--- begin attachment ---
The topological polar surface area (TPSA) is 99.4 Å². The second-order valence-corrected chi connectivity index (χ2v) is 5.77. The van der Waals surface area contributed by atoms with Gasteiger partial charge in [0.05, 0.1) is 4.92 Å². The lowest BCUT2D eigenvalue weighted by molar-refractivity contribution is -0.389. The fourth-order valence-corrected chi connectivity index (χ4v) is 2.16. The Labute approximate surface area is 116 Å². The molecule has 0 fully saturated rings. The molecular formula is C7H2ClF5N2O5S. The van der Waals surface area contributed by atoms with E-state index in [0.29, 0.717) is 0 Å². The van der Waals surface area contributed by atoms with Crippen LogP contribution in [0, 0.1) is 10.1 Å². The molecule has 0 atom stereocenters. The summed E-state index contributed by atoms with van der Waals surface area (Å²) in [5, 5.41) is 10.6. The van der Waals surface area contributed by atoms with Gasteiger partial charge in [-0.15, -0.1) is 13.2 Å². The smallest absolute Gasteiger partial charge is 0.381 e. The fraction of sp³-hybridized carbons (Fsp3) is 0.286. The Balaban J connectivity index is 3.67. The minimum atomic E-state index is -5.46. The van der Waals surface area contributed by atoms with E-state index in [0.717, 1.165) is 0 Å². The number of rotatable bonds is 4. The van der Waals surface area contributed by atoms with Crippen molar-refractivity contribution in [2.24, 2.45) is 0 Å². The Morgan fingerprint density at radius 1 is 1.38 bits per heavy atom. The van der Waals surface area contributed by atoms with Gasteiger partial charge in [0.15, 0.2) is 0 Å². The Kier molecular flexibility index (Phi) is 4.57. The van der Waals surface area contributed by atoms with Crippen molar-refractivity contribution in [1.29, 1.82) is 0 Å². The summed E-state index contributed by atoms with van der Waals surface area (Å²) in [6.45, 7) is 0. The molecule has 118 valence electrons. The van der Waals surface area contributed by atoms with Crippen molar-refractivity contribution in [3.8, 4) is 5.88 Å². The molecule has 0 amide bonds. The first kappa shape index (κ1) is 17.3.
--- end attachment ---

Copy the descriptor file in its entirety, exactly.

The topological polar surface area (TPSA) is 99.4 Å². The second-order valence-corrected chi connectivity index (χ2v) is 5.77. The van der Waals surface area contributed by atoms with Gasteiger partial charge in [0.05, 0.1) is 4.92 Å². The lowest BCUT2D eigenvalue weighted by molar-refractivity contribution is -0.389. The fourth-order valence-corrected chi connectivity index (χ4v) is 2.16. The Labute approximate surface area is 116 Å². The molecule has 0 fully saturated rings. The molecular formula is C7H2ClF5N2O5S. The van der Waals surface area contributed by atoms with E-state index in [0.29, 0.717) is 0 Å². The van der Waals surface area contributed by atoms with Crippen LogP contribution in [0, 0.1) is 10.1 Å². The molecule has 0 atom stereocenters. The summed E-state index contributed by atoms with van der Waals surface area (Å²) in [5, 5.41) is 10.6. The van der Waals surface area contributed by atoms with Gasteiger partial charge in [-0.15, -0.1) is 13.2 Å². The smallest absolute Gasteiger partial charge is 0.381 e. The fraction of sp³-hybridized carbons (Fsp3) is 0.286. The Balaban J connectivity index is 3.67. The minimum atomic E-state index is -5.46. The van der Waals surface area contributed by atoms with E-state index in [0.717, 1.165) is 0 Å². The number of rotatable bonds is 4. The van der Waals surface area contributed by atoms with Crippen molar-refractivity contribution in [2.24, 2.45) is 0 Å². The Morgan fingerprint density at radius 1 is 1.38 bits per heavy atom. The van der Waals surface area contributed by atoms with Gasteiger partial charge in [0.15, 0.2) is 0 Å². The Kier molecular flexibility index (Phi) is 4.57. The van der Waals surface area contributed by atoms with Crippen molar-refractivity contribution in [1.29, 1.82) is 0 Å². The summed E-state index contributed by atoms with van der Waals surface area (Å²) in [6.45, 7) is 0. The molecule has 118 valence electrons. The van der Waals surface area contributed by atoms with Crippen molar-refractivity contribution in [3.8, 4) is 5.88 Å². The molecule has 0 amide bonds. The first kappa shape index (κ1) is 17.3.